Please use this identifier to cite or link to this item:
Title: Beyond religious freedom: Psychedelics and cognitive liberty
Authors: Walsh, Charlotte
First Published: 1-Aug-2013
Publisher: Springer-Verlag Berlin Heidelberg
Citation: Walsh, C, Beyond religious freedom: Psychedelics and cognitive liberty, 'Prohibition, Religious Freedom, and Human Rights: Regulating Traditional Drug Use', Springer-Verlag Berlin Heidelberg, 2013, pp. 211-233
Abstract: This chapter will examine the blurred boundaries between the sacred and the secular when it comes to psychedelic experiences, and the inevitable ensuing arbitrariness involved in protecting some such rituals and not others. It will put forth the argument that there is a need to move beyond simply seeking exemptions from drug prohibition in the name of religious freedom; rather, there should be a broader right to ingest psychedelics as an aspect of cognitive liberty. Cognitive liberty is the right to control one's own consciousness. It is a concept that equates to freedom of thought, a right protected internationally by the Universal Declaration of Human Rights and enforceable in Europe through Article 9 of the European Convention of Human Rights.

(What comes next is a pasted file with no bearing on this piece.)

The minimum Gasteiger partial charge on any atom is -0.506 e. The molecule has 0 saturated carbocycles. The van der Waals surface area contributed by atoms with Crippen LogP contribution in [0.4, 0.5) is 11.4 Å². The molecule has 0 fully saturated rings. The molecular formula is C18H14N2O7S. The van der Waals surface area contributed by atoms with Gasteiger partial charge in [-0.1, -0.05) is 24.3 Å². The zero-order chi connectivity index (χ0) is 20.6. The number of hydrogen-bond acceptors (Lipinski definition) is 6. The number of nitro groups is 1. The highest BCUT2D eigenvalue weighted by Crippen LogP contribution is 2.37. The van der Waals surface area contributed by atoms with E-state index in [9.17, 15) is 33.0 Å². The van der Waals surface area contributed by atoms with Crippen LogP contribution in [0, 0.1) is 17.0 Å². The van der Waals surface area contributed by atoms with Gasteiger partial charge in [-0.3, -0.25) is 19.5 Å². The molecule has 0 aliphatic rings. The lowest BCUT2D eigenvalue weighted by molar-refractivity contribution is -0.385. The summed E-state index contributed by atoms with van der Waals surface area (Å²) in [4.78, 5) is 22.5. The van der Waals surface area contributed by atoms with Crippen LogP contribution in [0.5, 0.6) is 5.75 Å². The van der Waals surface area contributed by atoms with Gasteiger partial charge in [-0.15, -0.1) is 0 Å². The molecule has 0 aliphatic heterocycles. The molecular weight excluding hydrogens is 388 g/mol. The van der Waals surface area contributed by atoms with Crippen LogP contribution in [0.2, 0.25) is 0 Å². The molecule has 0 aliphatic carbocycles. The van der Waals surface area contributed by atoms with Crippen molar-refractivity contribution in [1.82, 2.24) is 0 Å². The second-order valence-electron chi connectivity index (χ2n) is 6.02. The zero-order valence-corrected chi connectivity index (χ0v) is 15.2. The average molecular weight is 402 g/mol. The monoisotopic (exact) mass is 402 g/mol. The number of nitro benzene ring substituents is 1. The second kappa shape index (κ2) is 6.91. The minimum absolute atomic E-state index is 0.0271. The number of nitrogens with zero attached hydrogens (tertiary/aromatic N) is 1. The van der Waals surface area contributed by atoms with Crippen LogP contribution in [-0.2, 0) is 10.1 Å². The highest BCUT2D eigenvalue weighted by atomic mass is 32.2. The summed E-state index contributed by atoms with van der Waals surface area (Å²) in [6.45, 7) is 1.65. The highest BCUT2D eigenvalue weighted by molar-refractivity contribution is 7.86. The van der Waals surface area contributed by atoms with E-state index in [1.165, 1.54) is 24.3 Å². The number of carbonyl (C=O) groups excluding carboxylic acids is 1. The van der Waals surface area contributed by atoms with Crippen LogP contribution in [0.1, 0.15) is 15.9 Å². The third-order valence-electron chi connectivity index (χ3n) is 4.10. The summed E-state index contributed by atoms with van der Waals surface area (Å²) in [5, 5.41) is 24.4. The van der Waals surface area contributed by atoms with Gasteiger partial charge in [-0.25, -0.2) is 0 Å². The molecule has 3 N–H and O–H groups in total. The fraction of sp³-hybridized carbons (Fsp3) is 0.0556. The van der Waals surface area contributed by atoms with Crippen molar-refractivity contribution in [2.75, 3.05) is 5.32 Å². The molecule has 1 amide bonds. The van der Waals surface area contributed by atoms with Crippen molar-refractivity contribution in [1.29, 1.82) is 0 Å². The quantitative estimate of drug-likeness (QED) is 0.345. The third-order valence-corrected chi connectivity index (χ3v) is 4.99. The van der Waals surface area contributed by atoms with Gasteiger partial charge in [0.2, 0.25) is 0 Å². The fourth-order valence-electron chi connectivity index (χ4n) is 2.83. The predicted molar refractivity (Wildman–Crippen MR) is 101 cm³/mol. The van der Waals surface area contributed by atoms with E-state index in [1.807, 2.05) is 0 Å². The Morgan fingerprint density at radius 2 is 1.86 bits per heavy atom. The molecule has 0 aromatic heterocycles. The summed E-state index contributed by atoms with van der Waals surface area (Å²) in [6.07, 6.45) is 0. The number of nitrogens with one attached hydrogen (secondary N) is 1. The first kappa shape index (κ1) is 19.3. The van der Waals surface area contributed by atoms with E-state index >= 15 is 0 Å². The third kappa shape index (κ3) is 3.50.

DOI Link: 10.1007/978-3-642-40957-8_11
ISBN: 3642409563
Embargo on file until: 1-Jan-10000
Version: Post-print
Status: Peer-reviewed
Type: Chapter
Rights: Copyright © 2013, Springer-Verlag Berlin Heidelberg. All rights reserved.
Description: The file associated with this record is under a permanent embargo in accordance with the Copyright holder's policy. The full text may be available in the publisher links provided above.
Appears in Collections:Books & Book Chapters, School of Law

Files in This Item:
File Description SizeFormat 
Cognitive Liberty Chapter.pdfPublished (publisher PDF)207.55 kBAdobe PDFView/Open

Items in LRA are protected by copyright, with all rights reserved, unless otherwise indicated.